Even as Congress gave him the authority to use military force in Iraq, George W. Bush insisted in October 2002 -- as he did on any number of other occasions -- that he would go to war only as a "last resort."
That claim has been undercut repeatedly by revelations about what was going on behind closed doors : The president's orders to Richard Clarke just after 9/11; the military planning that was going on all along; the Downing Street memos and the "fixing" of intelligence and facts to fit a policy and strategy that had long since been decided.
So is anything different this time around? It sure doesn't seem like it.
The White House announced Wednesday that it's willing to engage in talks with Iran, provided that it "fully and verifiably suspends its enrichment and reprocessing activities" first. But as the New York Times reports this morning, the talks -- not war -- are the "last resort" for Bush this time.
"For Bush, Talks With Iran Were Last Resort," says the world-turned-upside-down headline over David Sanger's analysis on the Times' Web site. Sanger says that Bush agreed to try talks -- or at least to make a show of trying talks -- only after he was persuaded that he had no other choice. "During the past month, according to European officials and some current and former members of the Bush administration, it became obvious to Mr. Bush that he could not hope to hold together a fractious coalition of nations to enforce sanctions -- or consider military strikes on Iranian nuclear sites -- unless he first showed a willingness to engage Iran's leadership directly over its nuclear program and exhaust every nonmilitary option."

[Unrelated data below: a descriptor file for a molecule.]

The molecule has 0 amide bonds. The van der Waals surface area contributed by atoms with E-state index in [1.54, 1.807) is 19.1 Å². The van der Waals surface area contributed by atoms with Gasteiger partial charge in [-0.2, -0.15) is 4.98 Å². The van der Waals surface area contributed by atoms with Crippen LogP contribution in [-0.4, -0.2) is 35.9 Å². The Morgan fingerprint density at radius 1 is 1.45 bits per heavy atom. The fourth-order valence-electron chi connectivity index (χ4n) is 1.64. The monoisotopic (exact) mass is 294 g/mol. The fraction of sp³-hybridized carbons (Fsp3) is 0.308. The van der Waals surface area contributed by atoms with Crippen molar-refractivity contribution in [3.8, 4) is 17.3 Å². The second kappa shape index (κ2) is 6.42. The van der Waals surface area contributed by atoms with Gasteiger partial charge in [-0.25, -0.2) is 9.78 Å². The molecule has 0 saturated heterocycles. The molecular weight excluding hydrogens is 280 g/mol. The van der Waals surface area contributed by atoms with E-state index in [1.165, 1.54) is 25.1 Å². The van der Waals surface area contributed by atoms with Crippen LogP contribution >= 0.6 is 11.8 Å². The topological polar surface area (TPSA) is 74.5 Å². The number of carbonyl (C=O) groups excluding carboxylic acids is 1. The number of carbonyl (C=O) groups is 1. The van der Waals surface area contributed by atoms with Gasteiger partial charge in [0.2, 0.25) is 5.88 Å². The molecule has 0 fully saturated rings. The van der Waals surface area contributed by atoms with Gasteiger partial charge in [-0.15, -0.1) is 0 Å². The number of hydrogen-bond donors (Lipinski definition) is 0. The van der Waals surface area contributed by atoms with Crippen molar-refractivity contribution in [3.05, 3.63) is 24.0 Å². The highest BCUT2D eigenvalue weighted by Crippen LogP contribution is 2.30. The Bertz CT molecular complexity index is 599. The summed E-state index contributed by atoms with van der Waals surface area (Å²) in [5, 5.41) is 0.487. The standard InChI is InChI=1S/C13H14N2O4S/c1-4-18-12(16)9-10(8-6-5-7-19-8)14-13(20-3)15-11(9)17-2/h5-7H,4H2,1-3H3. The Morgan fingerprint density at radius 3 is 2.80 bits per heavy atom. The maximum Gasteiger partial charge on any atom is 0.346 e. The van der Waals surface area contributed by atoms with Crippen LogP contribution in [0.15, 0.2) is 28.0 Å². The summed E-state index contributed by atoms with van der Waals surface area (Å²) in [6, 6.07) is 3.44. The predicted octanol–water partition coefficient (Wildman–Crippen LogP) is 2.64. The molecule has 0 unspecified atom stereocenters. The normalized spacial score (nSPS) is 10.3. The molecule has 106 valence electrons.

A former official tells Sanger that Vice President Dick Cheney, who initially fought the idea of talks, dropped his opposition after he was persuaded that the United States had to "check off the box" of diplomacy -- and after he saw that Bush had already made up his mind.
Maybe it doesn't matter how the White House got here. Maybe all that matters is that it got here at all. But as Sanger writes, the price of admission to the talks -- the suspension of all uranium-related activities -- is so high that Iran isn't likely to pay it. "Few" of Bush's advisors expect Iran to bite, Sanger says, and "some participants in the drawn-out nuclear drama questioned whether this was an offer intended to fail, devised to show the extent of Iran's intransigence."
If that's the goal of Bush's diplomacy, it seems to be working already. Iran's foreign minister said today that his country welcomed the idea of talks with the United States, but he said that Iran "will not give up" its "natural right" to enrich uranium, and that it isn't interested in talking about the prospect of doing so.